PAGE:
Mordenkainen’s Tome of Foes is a best-seller book, according to the Wall Street Journal–and a non fiction one at that–so to celebrate, here’s a look at Mordenkainen as he was when he was E. Gary Gygax’ adventurer of choice.
If you’ve been playing Dungeons and Dragons you’ll doubtless have noticed the names of more than a few characters recurring. Mordenkainen (of magnificent mansion and sword fame) and Bigby, his one time apprentice (and all around Hand-y magician), even Melf, who you can tell was a male elf because of the name, all have contributed to the lore and grimoire of D&D. What you might not know is that all of these were characters from the home campaign of the creators. Drawmij is Jim Ward, and so on.
A cunning ruse that no one will ever see through–who am I? Er, just Mr. Alucard…
So today, thanks to wargame and roleplaying game historian Jon Peterson of Playing At The World, we’ve got look at one of the early renditions of Mordenkainen’s character sheet.
First up, here’s the sheet.
This version of Mordenkainen dates from early July 1974, so about six months after the publication of the original Dungeons & Dragons rules. In May, Gygax had printed a story in Wargamer’s Digest relating one of Mordenkainen’s less-successful adventures (read the whole article online) which then listed him as a 13th level magic-user, so the statistics from this letter surely reflect the character of that era. Mordenkainen was a seasoned adventurer by this point — though with his prime requisite Intelligence of 18, Mordenkainen enjoyed 10% experience boost that may have speeded him through the ranks.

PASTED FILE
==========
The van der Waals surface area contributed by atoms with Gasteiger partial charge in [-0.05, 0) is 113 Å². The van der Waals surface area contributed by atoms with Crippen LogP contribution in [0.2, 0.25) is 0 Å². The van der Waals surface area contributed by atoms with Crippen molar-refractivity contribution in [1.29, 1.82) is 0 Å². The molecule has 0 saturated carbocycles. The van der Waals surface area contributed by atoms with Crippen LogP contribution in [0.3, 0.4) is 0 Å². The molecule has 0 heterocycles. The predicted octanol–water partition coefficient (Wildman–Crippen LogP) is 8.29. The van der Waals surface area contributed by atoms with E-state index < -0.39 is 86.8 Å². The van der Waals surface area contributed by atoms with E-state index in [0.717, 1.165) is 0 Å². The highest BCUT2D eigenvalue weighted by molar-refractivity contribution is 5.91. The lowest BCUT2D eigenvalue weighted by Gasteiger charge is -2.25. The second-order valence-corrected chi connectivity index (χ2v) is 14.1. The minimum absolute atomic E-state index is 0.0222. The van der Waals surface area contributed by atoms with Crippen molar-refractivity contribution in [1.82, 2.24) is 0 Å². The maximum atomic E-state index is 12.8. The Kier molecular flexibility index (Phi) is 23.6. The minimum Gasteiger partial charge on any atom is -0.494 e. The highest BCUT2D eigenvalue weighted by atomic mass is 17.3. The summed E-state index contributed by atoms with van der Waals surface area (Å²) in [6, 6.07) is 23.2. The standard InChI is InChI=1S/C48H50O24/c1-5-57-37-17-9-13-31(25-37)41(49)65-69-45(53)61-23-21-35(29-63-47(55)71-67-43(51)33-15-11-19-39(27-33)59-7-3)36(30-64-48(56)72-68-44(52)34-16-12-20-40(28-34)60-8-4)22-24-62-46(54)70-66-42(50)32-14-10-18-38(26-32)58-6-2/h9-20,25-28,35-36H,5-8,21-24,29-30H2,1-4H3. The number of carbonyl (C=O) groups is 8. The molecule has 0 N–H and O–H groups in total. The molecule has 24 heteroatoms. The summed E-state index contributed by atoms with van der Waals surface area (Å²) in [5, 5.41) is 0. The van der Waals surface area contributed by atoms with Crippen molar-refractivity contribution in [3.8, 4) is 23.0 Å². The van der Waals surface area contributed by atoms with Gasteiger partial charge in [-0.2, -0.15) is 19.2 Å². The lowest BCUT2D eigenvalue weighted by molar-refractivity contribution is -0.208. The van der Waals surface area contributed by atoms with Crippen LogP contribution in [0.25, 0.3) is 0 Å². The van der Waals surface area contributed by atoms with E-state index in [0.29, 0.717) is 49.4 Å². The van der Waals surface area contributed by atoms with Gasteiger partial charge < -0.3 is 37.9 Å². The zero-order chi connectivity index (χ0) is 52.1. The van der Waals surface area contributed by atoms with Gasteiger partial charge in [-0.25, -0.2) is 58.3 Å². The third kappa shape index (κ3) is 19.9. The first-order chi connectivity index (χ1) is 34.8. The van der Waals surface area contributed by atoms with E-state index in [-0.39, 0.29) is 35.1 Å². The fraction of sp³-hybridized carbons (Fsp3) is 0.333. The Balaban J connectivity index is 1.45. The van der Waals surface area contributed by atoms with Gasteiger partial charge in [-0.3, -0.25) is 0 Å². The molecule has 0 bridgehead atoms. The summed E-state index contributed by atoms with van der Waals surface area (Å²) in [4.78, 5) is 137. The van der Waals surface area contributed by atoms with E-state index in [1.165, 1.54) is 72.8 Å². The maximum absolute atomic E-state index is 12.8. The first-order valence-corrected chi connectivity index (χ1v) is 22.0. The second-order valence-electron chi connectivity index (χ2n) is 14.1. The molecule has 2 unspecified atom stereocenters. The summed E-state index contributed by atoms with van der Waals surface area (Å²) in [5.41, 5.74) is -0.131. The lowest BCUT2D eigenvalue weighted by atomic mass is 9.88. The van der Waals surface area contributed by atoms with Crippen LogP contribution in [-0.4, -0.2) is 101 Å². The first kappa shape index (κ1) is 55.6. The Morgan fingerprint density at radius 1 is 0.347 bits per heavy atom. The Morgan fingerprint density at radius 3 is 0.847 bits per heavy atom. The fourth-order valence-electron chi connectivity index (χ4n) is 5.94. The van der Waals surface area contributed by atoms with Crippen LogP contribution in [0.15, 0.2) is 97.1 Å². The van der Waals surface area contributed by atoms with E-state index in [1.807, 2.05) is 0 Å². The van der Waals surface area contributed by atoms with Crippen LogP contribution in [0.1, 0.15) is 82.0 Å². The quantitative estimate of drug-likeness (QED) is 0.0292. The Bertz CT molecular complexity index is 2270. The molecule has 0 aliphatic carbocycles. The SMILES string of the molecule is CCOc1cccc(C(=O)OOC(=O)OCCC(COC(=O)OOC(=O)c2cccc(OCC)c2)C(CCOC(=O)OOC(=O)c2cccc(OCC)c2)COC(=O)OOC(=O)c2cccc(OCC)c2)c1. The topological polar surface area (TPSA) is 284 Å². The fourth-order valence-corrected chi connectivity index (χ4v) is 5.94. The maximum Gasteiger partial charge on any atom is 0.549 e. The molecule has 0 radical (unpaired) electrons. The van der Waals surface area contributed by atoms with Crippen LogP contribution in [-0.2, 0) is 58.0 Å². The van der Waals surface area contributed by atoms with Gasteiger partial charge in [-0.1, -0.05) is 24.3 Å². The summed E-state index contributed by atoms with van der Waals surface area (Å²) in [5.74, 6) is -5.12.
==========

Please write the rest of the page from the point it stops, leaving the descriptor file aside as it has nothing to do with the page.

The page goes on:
You might notice that things like AC and HP are missing, but as Peterson notes, ” early character records, including official sheets made by TSR in 1975 and 1976, often did not record those values.” The other thing worth noting is the Experience total–1,200,000 XP seems like a lot, especially considering that only puts him at 14th level, but this likely reflects a change in the XP tables for Magic-Users. Peterson points out:
[I]n this letter Gygax is using a different metric for higher-level Wizards: under what he calls the the “old system,” having 772,100 experience would place you at only 13th level. He also alludes to the fact that a new system then in use would require 1,200,000 to reach 14th level. That figure is closer to the one published in Advanced Dungeons & Dragons, where a magic-user requires 1,500,000 experience to reach 14th level. Already, half a year into the publishing history of D&D, Gygax had concluded that the original experience requirements were far too generous.
From there Mordenkainen went through a few different iterations throughout the edition, including a stint in the Epic Level Handbook where he could tangle with divine entities–a status that informs his role in 5th Edition, as a sort of watcher of the planes and a guardian of the Balance.
And from there we get the author of our Tome of Foes today.